This blog has a new home over at https://jngaio.com/blog/ and as such, I will no longer be updating here. Hope to see you there!
Veiny glowing tadpole seeds. This tree is fertile as fuck.
Did you know that overexplaining can be a symptom of trauma? When a person grows accustomed, over a long time, to being criticised and/or disregarded, they learn that if they just explain as much as they possibly can, perhaps, just perhaps, someone might at last listen. Truly listen. It doesn’t work though, instead people tune out if you talk too much.
Did you know that oversharing can be a symptom of trauma? Profound loneliness breeds a need to be seen. Feeling monstrous creates a need to confess. It doesn’t work, though, because one day you realise you’ve exposed everything to everyone, not everyone should be trusted and your truth becomes weaponised. Then you become afraid of sharing anything at all.
Did you know that trauma is somatic? Even if you come to understand the why and how of something, as a dear friend once said to me “the body doesn’t speak English” and our nervous system is trained from childhood. Conventional wisdom says not to live in the past, mindfulness practices help us sit in the present, but what if the past planted something painful so deep inside you that sitting in the present can be a practice of sitting with a deep, aching and ancient feeling of loneliness?
Did you know that suicidal ideation can become a habit? If, for example, you’ve imagined ending your own life since the age of 11, these thoughts and desires create grooves in your brain so deep that you can’t imagine how it must feel to be a creature who only wants to live.
Did you know how pathetic it can feel to be climbing towards 40 and to still struggle with that sinking feeling that often makes going to bed a miserable affair and getting out of bed even more challenging?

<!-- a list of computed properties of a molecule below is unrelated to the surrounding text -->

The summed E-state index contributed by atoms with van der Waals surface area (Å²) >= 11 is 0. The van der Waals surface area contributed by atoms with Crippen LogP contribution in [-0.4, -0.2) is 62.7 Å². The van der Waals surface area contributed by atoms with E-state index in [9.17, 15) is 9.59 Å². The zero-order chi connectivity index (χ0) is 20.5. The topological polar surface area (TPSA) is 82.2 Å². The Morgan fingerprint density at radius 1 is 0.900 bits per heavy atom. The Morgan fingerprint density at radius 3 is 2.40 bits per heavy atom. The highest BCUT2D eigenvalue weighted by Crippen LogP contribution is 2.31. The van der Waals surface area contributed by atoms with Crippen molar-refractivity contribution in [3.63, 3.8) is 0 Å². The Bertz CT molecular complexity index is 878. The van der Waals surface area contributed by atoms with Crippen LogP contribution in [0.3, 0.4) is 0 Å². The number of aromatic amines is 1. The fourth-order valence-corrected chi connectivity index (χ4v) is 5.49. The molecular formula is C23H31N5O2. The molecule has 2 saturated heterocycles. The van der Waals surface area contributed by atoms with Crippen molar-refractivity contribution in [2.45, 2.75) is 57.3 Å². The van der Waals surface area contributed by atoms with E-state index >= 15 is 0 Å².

Do you know how much work it takes to try to pep talk yourself into putting one foot in front of the other when the world is on fire? And as much as you try not to live in the future, this too is a habit so deep that you’re forever sitting at a point in time where everything hurts and everything ends.
Do you know how hard it feels to fit the shape of yourself into a world that rewards people with thick, callous skin? You watch all the ones you love struggle, you watch the world suffer and it seems as if the only ones who are able to pay their bills are the people eating others alive. How do the Jeff Bezos of the world live with themselves knowing they have the power to change the world for the better… but they don’t?
I want to leave this writing with something positive, something hopeful… but I don’t feel that today. As I age, I want to be wiser. As I age, I want to be stronger. But perhaps this isn’t how it works, perhaps we only build ourselves up for a time before we start to crumble. Perhaps the only thing we can do is practice self-compassion, communicate our suffering and offer each other empathy. The warmth of company as we grow, change and then start to fade like flowers, like stars, like the sun.
Perhaps the hopeful thing here is this: This evening, I saw a knife in the kitchen and flirted, for a moment, with the slightest penetration of my skin. Just a scratch. But. Instead of going further, I instead came here to write and you know what? Giving myself the space to express my emotions has actually calmed me down. I used to write in my old livejournal freely as a teenager and it helped keep me alive. Perhaps that’s a strategy that anyone of any age should be allowed, my inclination is to judge myself for being so angsty, maudlin and childish but the fact is that I felt utterly despairing when I sat down to write this and now I feel a little better and a little calmer.